The Happiness of Meditation
The desire for happiness is universal. It’s the root of all our ambitions, all our searching and all our struggles. Maharaj Charan Singh says in Spiritual Perspectives, Vol. III, “Everybody wants to be happy in this world.”
Happiness is the core of our true nature. It is not an elusive goal achievable only after death. Spiritual teachers come into this world and teach us that real happiness is already within us, and we can be happy while living in this world in this very body. Their words and their guidance put everything into a new light. We begin to become conscious of those actions and attitudes that poison our awareness of the happiness within us and those actions that bring us in touch with our true self. Hazur says in Spiritual Perspectives, Vol. III:
As long as our attention is rooted in this world, we will never be able to get happiness. Even if we achieve all the comforts of the world, we cannot be happy.… We will get peace while in this world only when we are really devoted to the Lord within us. When we are working our way up, we are in tune with him, and we will also get happiness in this world. If we forget him, this whole world becomes a place of agony and misery for us. We will get happiness only in his devotion.
Hazur very powerfully points out that it’s a matter of where our attention is rooted; if our attention is rooted in worldly things, we won’t get happiness. This is 180 degrees different from how we are conditioned to think. Generally we believe that we can find happiness in wealth, comfort, entertainment, achievement and the respect of others. Saints say this is all wrong. Happiness is already within us, but if our attention is rooted in external things, our inner awareness will be clouded.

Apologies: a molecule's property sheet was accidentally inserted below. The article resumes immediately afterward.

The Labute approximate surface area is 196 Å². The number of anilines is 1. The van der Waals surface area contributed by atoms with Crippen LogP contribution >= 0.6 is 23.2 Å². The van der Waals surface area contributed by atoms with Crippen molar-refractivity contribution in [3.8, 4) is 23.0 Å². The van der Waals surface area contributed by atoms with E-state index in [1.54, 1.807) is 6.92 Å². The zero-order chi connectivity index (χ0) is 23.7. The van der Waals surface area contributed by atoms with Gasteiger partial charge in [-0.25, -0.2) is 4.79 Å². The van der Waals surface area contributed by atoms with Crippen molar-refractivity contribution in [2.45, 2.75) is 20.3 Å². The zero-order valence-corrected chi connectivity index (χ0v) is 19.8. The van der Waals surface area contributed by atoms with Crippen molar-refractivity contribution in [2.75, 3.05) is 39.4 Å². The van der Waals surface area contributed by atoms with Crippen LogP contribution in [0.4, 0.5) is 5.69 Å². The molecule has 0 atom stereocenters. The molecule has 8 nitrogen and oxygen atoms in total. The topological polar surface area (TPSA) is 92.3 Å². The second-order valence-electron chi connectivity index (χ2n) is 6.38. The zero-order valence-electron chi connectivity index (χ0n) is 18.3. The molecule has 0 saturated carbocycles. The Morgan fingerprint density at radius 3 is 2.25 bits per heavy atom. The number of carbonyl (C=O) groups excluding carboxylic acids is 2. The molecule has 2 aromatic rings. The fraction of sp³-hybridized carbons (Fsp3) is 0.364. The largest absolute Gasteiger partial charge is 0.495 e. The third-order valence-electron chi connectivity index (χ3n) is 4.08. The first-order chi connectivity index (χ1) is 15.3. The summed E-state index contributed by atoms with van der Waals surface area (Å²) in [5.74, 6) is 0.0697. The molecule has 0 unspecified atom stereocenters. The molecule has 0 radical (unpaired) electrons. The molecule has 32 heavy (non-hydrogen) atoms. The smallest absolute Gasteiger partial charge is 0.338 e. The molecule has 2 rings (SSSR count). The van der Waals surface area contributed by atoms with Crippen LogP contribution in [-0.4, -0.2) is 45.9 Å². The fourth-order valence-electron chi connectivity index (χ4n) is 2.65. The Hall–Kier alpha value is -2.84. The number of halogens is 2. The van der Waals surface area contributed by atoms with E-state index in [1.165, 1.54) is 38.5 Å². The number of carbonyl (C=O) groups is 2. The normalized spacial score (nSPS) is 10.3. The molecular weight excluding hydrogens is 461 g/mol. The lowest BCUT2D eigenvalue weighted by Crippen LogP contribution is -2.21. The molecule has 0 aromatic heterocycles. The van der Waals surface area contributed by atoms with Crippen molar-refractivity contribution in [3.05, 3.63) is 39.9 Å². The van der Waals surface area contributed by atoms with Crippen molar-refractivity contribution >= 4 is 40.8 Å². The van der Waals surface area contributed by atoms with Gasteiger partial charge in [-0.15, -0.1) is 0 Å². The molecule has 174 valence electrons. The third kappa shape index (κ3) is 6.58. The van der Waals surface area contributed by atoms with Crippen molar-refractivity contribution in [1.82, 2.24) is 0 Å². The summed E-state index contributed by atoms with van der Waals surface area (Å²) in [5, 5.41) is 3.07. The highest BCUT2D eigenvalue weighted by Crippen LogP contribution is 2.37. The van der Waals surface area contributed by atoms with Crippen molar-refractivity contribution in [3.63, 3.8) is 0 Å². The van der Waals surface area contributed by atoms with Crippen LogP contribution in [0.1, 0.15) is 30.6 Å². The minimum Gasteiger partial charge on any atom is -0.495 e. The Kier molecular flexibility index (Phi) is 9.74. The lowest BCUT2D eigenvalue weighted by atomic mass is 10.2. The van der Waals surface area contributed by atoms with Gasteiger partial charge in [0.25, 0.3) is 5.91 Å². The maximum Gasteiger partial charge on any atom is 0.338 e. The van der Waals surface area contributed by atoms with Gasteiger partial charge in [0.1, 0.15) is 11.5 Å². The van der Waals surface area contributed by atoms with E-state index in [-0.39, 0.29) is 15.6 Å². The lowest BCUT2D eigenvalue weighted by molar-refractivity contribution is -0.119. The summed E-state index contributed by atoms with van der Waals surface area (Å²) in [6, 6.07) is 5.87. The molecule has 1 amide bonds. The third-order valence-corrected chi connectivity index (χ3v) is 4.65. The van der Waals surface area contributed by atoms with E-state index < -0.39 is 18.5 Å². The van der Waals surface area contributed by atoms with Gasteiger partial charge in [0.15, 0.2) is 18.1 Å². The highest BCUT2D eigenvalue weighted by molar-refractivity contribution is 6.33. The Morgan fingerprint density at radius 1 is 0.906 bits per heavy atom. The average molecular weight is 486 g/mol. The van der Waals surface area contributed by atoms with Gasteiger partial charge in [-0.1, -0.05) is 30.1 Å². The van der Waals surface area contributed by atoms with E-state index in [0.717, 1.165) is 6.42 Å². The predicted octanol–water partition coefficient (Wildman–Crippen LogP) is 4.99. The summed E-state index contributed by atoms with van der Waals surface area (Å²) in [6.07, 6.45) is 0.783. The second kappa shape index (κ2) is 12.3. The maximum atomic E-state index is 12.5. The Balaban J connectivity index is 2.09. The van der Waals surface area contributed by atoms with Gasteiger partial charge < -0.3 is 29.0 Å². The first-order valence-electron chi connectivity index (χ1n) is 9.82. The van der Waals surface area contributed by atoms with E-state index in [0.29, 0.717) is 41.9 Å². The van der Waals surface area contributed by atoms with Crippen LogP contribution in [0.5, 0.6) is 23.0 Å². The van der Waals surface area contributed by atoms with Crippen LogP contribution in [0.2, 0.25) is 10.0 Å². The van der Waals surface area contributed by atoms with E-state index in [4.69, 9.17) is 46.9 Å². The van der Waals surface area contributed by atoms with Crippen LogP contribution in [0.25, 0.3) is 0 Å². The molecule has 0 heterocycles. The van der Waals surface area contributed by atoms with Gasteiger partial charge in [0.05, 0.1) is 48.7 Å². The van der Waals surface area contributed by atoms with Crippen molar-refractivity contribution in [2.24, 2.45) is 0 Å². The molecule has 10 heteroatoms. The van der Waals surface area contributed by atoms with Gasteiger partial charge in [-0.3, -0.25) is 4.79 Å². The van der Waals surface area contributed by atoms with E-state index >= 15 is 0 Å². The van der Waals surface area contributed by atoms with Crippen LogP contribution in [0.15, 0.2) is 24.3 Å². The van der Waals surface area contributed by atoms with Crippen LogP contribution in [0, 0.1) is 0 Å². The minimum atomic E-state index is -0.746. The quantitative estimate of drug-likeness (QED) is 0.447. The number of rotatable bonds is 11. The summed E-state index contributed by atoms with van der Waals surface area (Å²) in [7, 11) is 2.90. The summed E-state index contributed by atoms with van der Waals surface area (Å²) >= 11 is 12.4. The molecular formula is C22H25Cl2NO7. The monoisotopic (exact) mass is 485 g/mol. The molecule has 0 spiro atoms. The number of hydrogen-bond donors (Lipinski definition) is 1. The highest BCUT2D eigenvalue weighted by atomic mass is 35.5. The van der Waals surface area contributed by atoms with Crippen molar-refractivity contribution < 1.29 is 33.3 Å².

Saints resoundingly say that true happiness cannot be achieved and sustained if based in external conditions. A Buddhist writer, Bhante Henepola Gunaratana, calls the search for external happiness “the happiness of favourable conditions,” explaining that the Buddha considered this to be the lowest form of happiness. He explains that it is unwise to base our happiness on such a weak and transitory foundation – whether it’s wealth, family, sensual pleasures or anything of this world. He says in his book Eight Mindful Steps to Happiness:Walking the Buddha’s Path:
Why did the Buddha consider them part of the lowest form of happiness? Because they depend on conditions being right.… They are unstable. The more we trust them, seek them, and try to hang on to them, the more we suffer. Our efforts will create painful mental agitation and ultimately prove futile; conditions inevitably will change. No matter what we do, our hearts will break. There are better more stable sources of happiness.
Masters teach us to seek happiness in a source beyond the external world. Hazur says in Spiritual Perspectives, Vol. I:
Happiness doesn’t lie outside at all. It is a self-deception to think that I can be happy here, I can be happy there. If I have this, I’ll be happy. If I have that, I’ll be happy. It is a self-deception. And the moment comes in everyone’s life when we do realize that nothing belongs to us, and we don’t belong to anybody at all.
Meditation is the road to happiness that the Masters teach us. Why is meditation so vital? In Light on Sant Mat, Hazur says: